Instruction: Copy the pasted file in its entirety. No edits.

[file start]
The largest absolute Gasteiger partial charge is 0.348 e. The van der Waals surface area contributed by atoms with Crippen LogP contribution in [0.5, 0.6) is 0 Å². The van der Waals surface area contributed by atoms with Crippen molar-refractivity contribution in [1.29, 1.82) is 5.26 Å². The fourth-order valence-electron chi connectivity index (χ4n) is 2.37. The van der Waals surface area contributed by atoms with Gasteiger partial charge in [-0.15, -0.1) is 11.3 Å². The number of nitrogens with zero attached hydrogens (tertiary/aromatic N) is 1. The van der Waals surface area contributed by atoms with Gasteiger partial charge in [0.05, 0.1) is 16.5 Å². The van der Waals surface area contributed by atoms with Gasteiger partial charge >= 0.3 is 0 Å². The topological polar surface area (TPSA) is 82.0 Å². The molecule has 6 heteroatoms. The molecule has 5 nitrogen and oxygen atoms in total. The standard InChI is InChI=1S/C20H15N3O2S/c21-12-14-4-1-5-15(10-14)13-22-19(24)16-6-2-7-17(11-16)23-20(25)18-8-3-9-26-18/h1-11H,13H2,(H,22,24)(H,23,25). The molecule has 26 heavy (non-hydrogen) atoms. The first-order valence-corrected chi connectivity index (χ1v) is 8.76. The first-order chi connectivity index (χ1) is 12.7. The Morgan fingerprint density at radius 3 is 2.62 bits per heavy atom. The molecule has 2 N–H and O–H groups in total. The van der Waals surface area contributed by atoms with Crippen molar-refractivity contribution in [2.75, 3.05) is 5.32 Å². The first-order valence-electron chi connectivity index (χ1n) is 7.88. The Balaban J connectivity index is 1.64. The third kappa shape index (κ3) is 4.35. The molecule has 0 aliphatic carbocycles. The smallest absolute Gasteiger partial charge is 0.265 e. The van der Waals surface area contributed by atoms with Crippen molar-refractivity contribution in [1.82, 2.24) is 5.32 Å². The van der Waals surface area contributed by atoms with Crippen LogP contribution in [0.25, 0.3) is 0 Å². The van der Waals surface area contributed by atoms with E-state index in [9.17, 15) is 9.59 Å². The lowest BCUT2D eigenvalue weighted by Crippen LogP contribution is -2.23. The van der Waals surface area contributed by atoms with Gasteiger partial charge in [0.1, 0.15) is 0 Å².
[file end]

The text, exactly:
The largest absolute Gasteiger partial charge is 0.348 e. The van der Waals surface area contributed by atoms with Crippen LogP contribution in [0.5, 0.6) is 0 Å². The van der Waals surface area contributed by atoms with Crippen molar-refractivity contribution in [1.29, 1.82) is 5.26 Å². The fourth-order valence-electron chi connectivity index (χ4n) is 2.37. The van der Waals surface area contributed by atoms with Gasteiger partial charge in [-0.15, -0.1) is 11.3 Å². The number of nitrogens with zero attached hydrogens (tertiary/aromatic N) is 1. The van der Waals surface area contributed by atoms with Gasteiger partial charge in [0.05, 0.1) is 16.5 Å². The van der Waals surface area contributed by atoms with Gasteiger partial charge >= 0.3 is 0 Å². The topological polar surface area (TPSA) is 82.0 Å². The molecule has 6 heteroatoms. The molecule has 5 nitrogen and oxygen atoms in total. The standard InChI is InChI=1S/C20H15N3O2S/c21-12-14-4-1-5-15(10-14)13-22-19(24)16-6-2-7-17(11-16)23-20(25)18-8-3-9-26-18/h1-11H,13H2,(H,22,24)(H,23,25). The molecule has 26 heavy (non-hydrogen) atoms. The first-order valence-corrected chi connectivity index (χ1v) is 8.76. The first-order chi connectivity index (χ1) is 12.7. The Morgan fingerprint density at radius 3 is 2.62 bits per heavy atom. The molecule has 2 N–H and O–H groups in total. The van der Waals surface area contributed by atoms with Crippen molar-refractivity contribution in [2.75, 3.05) is 5.32 Å². The first-order valence-electron chi connectivity index (χ1n) is 7.88. The Balaban J connectivity index is 1.64. The third kappa shape index (κ3) is 4.35. The molecule has 0 aliphatic carbocycles. The smallest absolute Gasteiger partial charge is 0.265 e. The van der Waals surface area contributed by atoms with Crippen molar-refractivity contribution in [1.82, 2.24) is 5.32 Å². The van der Waals surface area contributed by atoms with Crippen LogP contribution in [0.25, 0.3) is 0 Å². The van der Waals surface area contributed by atoms with E-state index in [9.17, 15) is 9.59 Å². The lowest BCUT2D eigenvalue weighted by Crippen LogP contribution is -2.23. The van der Waals surface area contributed by atoms with Gasteiger partial charge in [0.1, 0.15) is 0 Å².